Unsurprisingly, there is rarely consistency between these three elements. Part of the benefit which should come from working with an adviser is that they have the framework, the tools and the experience to carry out this exercise in an objective and consistent way that provides some insight into the sort of strategy that a client will be able to follow through. Like a three-legged bar stool, if any one of the components is missing, the strategy will fall over sooner or later. If the tolerance is not established, however sound the approach there is a very good chance that the investor will bale out simply because they cannot live with the associated risk. If the need is ignored, then there is a good chance of being invested in such a way as to make the achievement of their goals more difficult. If the capacity to withstand risk is disregarded, an unexpected event which results in returns being lower than planned can throw the plan off course to the extent that recovery is difficult or impossible.
When faced with such inconsistencies, the planner then works with the client to determine a compromise solution which accommodates the differing results and takes account of each of them to create something which will optimise the chances of them meeting their goals.
When we meet with a new client who already has an adviser, we therefore expect that they should have a head start in that they should already have gone through this exercise. After all, regardless of the fact that it is a sensible approach for anyone trying to help their clients to achieve their objectives, for the last eight years it has been a requirement of the UK financial services regulator, now the Financial Conduct Authority, that advisers carry out this exercise before giving advice. Indeed, since circumstances change over time, it is necessary that it be reviewed at regular intervals, at least every few years, to ensure that the investment strategy being pursued remains appropriate.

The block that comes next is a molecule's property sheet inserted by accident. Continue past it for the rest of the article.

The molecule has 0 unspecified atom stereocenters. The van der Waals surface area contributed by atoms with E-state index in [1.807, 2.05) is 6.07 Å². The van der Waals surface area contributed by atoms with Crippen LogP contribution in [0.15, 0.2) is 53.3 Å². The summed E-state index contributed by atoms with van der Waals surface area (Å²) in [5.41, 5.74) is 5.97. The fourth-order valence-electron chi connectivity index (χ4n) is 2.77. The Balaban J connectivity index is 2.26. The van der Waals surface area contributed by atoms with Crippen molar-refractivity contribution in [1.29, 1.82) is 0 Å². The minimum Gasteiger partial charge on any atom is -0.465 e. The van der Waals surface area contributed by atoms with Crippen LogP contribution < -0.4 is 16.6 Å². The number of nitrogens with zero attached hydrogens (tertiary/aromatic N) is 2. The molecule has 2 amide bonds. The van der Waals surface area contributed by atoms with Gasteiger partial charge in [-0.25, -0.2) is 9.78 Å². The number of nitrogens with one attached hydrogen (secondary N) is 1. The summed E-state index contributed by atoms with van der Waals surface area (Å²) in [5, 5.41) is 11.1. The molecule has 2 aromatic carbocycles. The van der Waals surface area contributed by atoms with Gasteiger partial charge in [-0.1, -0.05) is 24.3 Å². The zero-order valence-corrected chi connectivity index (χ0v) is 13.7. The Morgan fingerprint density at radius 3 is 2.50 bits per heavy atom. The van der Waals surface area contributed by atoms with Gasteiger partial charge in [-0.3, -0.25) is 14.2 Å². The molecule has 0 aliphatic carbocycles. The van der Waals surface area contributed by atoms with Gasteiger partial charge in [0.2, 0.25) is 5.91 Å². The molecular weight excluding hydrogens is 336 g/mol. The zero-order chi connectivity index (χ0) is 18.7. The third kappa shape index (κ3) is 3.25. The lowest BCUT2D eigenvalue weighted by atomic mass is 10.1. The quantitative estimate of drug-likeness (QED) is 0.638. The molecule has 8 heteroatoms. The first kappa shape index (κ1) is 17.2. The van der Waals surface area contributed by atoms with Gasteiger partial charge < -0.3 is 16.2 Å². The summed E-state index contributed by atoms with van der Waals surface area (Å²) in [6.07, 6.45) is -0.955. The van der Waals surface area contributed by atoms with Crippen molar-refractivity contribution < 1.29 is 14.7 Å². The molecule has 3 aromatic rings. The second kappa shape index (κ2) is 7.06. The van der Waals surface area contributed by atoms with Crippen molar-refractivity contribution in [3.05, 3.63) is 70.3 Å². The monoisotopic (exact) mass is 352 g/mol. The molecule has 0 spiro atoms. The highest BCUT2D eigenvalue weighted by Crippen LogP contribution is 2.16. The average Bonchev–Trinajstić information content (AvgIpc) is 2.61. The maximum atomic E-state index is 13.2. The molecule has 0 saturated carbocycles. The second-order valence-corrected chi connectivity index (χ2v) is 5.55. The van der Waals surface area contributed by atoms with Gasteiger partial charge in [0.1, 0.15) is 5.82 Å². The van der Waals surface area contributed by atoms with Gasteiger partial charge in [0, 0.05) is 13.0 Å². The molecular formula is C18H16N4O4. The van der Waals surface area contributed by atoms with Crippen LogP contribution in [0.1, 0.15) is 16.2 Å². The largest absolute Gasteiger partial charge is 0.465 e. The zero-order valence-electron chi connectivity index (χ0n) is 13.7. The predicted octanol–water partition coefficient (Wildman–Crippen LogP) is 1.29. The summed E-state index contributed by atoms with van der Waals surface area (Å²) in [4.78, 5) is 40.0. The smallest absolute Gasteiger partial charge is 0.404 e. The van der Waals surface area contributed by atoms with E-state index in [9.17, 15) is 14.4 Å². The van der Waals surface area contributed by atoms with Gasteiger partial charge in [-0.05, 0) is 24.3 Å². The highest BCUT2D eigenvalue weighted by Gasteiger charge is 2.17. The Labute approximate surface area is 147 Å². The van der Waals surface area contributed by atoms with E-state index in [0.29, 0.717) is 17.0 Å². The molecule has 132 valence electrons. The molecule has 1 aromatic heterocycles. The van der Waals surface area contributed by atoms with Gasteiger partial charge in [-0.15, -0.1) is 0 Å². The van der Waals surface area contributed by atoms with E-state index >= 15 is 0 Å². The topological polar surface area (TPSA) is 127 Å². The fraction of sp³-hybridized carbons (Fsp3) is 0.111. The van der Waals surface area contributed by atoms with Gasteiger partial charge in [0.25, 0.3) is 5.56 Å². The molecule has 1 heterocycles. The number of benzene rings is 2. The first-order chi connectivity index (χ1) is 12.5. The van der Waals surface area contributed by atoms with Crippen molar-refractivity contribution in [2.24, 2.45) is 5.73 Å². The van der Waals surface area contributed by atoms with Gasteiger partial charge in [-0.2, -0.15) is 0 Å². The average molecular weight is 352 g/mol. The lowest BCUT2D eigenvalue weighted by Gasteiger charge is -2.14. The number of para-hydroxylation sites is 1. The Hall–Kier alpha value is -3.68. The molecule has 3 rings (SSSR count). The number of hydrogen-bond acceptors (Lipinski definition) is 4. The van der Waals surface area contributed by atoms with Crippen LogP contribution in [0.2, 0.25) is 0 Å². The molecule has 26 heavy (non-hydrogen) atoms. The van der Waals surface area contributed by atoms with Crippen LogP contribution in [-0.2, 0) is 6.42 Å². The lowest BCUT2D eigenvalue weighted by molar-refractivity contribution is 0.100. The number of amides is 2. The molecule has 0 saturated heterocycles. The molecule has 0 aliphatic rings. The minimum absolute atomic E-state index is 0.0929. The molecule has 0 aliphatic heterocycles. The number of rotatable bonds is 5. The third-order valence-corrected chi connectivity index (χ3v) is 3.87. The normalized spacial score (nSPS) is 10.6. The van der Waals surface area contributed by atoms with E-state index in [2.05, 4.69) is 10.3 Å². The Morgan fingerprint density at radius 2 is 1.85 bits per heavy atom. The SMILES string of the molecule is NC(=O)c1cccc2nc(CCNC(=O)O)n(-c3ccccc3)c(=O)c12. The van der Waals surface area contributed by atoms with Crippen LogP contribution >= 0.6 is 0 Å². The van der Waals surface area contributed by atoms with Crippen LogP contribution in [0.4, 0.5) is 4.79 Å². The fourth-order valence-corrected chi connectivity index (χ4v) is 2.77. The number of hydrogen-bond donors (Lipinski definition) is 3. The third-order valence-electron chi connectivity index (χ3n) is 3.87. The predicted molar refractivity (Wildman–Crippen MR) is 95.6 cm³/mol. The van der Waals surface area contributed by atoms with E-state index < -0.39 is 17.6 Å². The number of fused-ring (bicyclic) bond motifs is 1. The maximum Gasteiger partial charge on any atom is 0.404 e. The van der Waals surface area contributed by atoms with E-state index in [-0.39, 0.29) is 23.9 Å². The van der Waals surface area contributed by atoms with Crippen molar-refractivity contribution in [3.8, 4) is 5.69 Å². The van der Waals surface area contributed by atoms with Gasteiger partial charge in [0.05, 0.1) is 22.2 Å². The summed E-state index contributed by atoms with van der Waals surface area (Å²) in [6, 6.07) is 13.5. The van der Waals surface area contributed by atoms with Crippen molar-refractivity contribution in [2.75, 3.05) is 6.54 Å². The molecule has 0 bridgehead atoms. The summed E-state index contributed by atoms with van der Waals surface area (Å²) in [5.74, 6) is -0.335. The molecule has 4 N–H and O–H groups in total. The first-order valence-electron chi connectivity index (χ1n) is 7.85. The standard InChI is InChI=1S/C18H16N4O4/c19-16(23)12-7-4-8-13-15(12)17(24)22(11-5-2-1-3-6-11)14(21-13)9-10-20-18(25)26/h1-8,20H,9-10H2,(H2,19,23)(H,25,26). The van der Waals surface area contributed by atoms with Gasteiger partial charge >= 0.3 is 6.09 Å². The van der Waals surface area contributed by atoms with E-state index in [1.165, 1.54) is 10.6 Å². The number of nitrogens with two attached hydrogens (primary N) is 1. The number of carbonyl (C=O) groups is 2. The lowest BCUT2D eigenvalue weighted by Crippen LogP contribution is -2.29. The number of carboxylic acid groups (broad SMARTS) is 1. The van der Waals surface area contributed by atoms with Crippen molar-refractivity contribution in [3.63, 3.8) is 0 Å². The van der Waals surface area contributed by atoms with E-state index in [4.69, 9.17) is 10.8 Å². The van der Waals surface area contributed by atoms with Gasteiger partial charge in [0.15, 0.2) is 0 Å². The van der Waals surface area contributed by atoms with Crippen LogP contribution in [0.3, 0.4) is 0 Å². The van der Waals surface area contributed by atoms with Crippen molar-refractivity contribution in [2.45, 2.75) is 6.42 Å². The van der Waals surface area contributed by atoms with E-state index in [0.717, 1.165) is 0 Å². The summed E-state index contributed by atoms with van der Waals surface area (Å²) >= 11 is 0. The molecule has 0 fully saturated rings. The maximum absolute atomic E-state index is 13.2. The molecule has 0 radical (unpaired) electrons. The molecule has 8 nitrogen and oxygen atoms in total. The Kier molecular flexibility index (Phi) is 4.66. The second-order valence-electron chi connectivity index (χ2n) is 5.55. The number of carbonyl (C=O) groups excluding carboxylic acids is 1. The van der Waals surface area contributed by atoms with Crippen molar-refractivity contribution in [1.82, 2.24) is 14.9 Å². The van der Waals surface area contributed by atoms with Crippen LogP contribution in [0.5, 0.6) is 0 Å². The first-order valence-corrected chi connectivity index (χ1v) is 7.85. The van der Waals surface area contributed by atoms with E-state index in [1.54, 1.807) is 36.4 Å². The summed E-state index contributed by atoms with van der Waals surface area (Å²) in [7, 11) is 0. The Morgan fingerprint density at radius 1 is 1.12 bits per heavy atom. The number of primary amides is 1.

After discussion, Caroline and we agreed that investing around 30% of her portfolio in growth assets would be appropriate.
We were therefore interested to see that, despite having worked with her current adviser for several years, Caroline’s existing portfolio was invested entirely in such growth assets. Yes, 100%. Nothing to dampen the inevitable fluctuations in value that come from investing in the stockmarket, or to protect against the damage that making withdrawals from the portfolio at a time when its value could be depressed (as is almost certain to the case at some point) could cause.
To add insult to injury, the costs that she is paying for what is basically pure portfolio management rather than financial planning based on her goals are actually higher than the total costs that she will pay for us to work with her. Those costs include our fees, the costs of the underlying investments and those of the accounts in which the portfolio is held.
Financial planners frequently hear arguments that advice is too expensive and that it is poor value for money. Value is something that only the client can assess and sometimes it is only apparent when being able to compare it with something else. In this case, Caroline did not find it difficult to identify who was providing her with value for money. And, just as importantly, who wasn’t.